Ibn Hamdis the Sicilian: Eulogist for a Falling Homeland (Makers of the Muslim World) (Hardcover)

Ibn Hamdis the Sicilian: Eulogist for a Falling Homeland (Makers of the Muslim World) By William Granara Cover Image

Ibn Hamdis the Sicilian: Eulogist for a Falling Homeland (Makers of the Muslim World) (Hardcover)

$30.00


Not On Our Shelves—Ships in 1-5 Days
‘Abd al-Jabbar ibn Hamdis (1055–1133) survives as the best-known figure from four centuries of Arab-Islamic civilisation on the island of Sicily. There he grew up in a society enriched by a century of cultural development but whose unity was threatened by competing warlords. After the Normans invaded, he followed many other Muslims in emigrating, first to North Africa and then to Seville, where he began his career as a court poet.

Although he achieved fame and success in his time, Ibn Hamdis was forced to bear witness to sectarian strife among the Muslims of both Sicily and Spain, and the gradual success of the Christian reconquest, including the decline of his beloved homeland. Through his verse, William Granara examines his life and times.
William Granara is Professor of Arabic and Comparative Literature at Harvard University. He was awarded a Walter Channing Cabot Fellowship for his monograph Narrating Muslim Sicily: War and Peace in the Medieval Mediterranean World.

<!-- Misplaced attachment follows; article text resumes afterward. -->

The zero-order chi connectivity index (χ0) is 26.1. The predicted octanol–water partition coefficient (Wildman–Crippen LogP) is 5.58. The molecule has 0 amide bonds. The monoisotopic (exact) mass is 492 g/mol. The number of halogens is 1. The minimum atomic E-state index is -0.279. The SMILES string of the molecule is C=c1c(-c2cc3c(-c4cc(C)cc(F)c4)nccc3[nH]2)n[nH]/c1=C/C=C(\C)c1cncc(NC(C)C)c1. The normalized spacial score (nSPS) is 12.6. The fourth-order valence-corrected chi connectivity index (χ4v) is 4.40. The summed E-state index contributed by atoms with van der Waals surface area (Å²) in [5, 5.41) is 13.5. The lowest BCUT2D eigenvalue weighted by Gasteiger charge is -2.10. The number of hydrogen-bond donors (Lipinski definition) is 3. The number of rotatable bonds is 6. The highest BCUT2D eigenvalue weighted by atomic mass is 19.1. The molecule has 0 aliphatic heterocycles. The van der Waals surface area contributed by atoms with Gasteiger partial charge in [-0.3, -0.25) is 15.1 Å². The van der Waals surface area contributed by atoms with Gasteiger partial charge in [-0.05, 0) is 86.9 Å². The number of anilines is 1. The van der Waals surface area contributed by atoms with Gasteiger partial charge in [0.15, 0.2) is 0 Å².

Product Details ISBN: 9781786078469
ISBN-10: 1786078465
Publisher: Oneworld Academic
Publication Date: August 10th, 2021
Pages: 176
Language: English
Series: Makers of the Muslim World
‘An intriguing and original approach that brings together historical events and verses of the Siculo-Arab poet Ibn Hamdis. The author offers a wholehearted evocation of the life of a great human being and the difficult times of wars and political transitions he lived through.’
— Francesca Maria Corrao, Professor of Arabic Language and Culture, LUISS University Rome

‘Erudite and beautifully written… Granara has charmingly translated Ibn Hamdis’s poetry, which is distinguished by novel meanings, a profound lyrical sense of nostalgic longing, and audacious and memorable metaphors… It is a must-read for students of Arabic culture, Mediterranean studies, and medievalists.’
— Maher Jarrar, Professor, American University of Beirut